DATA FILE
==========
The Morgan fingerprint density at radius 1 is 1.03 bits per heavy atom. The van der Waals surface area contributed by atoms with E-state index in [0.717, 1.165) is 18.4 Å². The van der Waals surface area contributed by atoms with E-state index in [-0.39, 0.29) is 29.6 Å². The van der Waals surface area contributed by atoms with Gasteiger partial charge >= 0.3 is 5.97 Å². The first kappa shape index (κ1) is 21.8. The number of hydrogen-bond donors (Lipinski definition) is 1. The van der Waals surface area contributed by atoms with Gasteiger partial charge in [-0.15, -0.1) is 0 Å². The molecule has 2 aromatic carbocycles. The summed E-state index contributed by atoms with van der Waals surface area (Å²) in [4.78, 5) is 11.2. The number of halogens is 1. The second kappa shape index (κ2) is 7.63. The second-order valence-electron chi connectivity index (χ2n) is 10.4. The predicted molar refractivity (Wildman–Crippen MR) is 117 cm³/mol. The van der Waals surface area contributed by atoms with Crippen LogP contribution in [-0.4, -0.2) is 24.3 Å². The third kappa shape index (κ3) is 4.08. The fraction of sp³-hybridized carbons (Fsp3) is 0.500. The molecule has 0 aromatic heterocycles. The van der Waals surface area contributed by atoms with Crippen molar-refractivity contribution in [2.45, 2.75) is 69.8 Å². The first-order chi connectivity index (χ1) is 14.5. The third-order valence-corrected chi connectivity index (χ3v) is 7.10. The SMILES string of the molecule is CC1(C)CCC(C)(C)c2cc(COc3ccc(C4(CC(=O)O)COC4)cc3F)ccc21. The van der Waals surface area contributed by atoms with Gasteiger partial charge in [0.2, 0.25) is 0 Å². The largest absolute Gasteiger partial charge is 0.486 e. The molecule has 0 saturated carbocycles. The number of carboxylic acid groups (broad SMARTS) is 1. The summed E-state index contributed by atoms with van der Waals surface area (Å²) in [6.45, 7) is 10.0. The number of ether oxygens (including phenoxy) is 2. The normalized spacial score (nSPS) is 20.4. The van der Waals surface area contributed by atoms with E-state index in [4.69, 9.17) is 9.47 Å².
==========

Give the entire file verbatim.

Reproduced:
The Morgan fingerprint density at radius 1 is 1.03 bits per heavy atom. The van der Waals surface area contributed by atoms with E-state index in [0.717, 1.165) is 18.4 Å². The van der Waals surface area contributed by atoms with E-state index in [-0.39, 0.29) is 29.6 Å². The van der Waals surface area contributed by atoms with Gasteiger partial charge >= 0.3 is 5.97 Å². The first kappa shape index (κ1) is 21.8. The number of hydrogen-bond donors (Lipinski definition) is 1. The van der Waals surface area contributed by atoms with Gasteiger partial charge in [-0.15, -0.1) is 0 Å². The molecule has 2 aromatic carbocycles. The summed E-state index contributed by atoms with van der Waals surface area (Å²) in [4.78, 5) is 11.2. The number of halogens is 1. The second kappa shape index (κ2) is 7.63. The second-order valence-electron chi connectivity index (χ2n) is 10.4. The predicted molar refractivity (Wildman–Crippen MR) is 117 cm³/mol. The van der Waals surface area contributed by atoms with Crippen LogP contribution in [-0.4, -0.2) is 24.3 Å². The third kappa shape index (κ3) is 4.08. The fraction of sp³-hybridized carbons (Fsp3) is 0.500. The molecule has 0 aromatic heterocycles. The van der Waals surface area contributed by atoms with Crippen molar-refractivity contribution in [2.45, 2.75) is 69.8 Å². The first-order chi connectivity index (χ1) is 14.5. The third-order valence-corrected chi connectivity index (χ3v) is 7.10. The SMILES string of the molecule is CC1(C)CCC(C)(C)c2cc(COc3ccc(C4(CC(=O)O)COC4)cc3F)ccc21. The van der Waals surface area contributed by atoms with Gasteiger partial charge in [0.2, 0.25) is 0 Å². The largest absolute Gasteiger partial charge is 0.486 e. The molecule has 0 saturated carbocycles. The number of carboxylic acid groups (broad SMARTS) is 1. The summed E-state index contributed by atoms with van der Waals surface area (Å²) in [6.45, 7) is 10.0. The number of ether oxygens (including phenoxy) is 2. The normalized spacial score (nSPS) is 20.4. The van der Waals surface area contributed by atoms with E-state index in [4.69, 9.17) is 9.47 Å².